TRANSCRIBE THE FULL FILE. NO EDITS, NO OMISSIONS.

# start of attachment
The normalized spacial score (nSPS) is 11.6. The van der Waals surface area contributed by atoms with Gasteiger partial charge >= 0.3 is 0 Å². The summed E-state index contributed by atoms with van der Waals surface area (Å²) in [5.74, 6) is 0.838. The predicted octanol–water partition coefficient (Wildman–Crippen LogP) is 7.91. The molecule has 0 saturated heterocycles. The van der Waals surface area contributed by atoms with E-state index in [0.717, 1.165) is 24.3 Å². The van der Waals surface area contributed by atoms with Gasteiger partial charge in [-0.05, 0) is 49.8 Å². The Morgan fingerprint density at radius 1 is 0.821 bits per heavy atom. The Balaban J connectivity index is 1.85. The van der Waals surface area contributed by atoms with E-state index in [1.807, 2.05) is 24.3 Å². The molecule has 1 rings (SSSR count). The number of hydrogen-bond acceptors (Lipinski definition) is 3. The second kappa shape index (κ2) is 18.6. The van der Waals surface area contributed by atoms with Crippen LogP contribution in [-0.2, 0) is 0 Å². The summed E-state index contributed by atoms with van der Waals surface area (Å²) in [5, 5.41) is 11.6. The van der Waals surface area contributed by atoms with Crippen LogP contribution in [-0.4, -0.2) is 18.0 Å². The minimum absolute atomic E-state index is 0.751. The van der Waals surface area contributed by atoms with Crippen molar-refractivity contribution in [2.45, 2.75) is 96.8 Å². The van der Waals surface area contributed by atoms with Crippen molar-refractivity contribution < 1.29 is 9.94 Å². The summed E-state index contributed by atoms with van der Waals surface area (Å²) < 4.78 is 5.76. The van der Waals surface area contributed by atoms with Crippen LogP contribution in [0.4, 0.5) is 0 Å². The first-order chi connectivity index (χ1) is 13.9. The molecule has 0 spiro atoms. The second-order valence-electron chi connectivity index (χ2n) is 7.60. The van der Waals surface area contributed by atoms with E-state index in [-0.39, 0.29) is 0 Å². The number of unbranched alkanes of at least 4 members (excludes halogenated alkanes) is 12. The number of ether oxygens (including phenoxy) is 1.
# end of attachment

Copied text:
The normalized spacial score (nSPS) is 11.6. The van der Waals surface area contributed by atoms with Gasteiger partial charge >= 0.3 is 0 Å². The summed E-state index contributed by atoms with van der Waals surface area (Å²) in [5.74, 6) is 0.838. The predicted octanol–water partition coefficient (Wildman–Crippen LogP) is 7.91. The molecule has 0 saturated heterocycles. The van der Waals surface area contributed by atoms with E-state index in [0.717, 1.165) is 24.3 Å². The van der Waals surface area contributed by atoms with Gasteiger partial charge in [-0.05, 0) is 49.8 Å². The Morgan fingerprint density at radius 1 is 0.821 bits per heavy atom. The Balaban J connectivity index is 1.85. The van der Waals surface area contributed by atoms with E-state index in [1.807, 2.05) is 24.3 Å². The molecule has 1 rings (SSSR count). The number of hydrogen-bond acceptors (Lipinski definition) is 3. The second kappa shape index (κ2) is 18.6. The van der Waals surface area contributed by atoms with Crippen LogP contribution in [-0.2, 0) is 0 Å². The summed E-state index contributed by atoms with van der Waals surface area (Å²) in [5, 5.41) is 11.6. The van der Waals surface area contributed by atoms with Crippen LogP contribution in [-0.4, -0.2) is 18.0 Å². The minimum absolute atomic E-state index is 0.751. The van der Waals surface area contributed by atoms with Crippen molar-refractivity contribution in [2.45, 2.75) is 96.8 Å². The van der Waals surface area contributed by atoms with Crippen molar-refractivity contribution < 1.29 is 9.94 Å². The summed E-state index contributed by atoms with van der Waals surface area (Å²) < 4.78 is 5.76. The van der Waals surface area contributed by atoms with Crippen LogP contribution in [0.4, 0.5) is 0 Å². The first-order chi connectivity index (χ1) is 13.9. The molecule has 0 spiro atoms. The second-order valence-electron chi connectivity index (χ2n) is 7.60. The van der Waals surface area contributed by atoms with E-state index in [-0.39, 0.29) is 0 Å². The number of unbranched alkanes of at least 4 members (excludes halogenated alkanes) is 12. The number of ether oxygens (including phenoxy) is 1.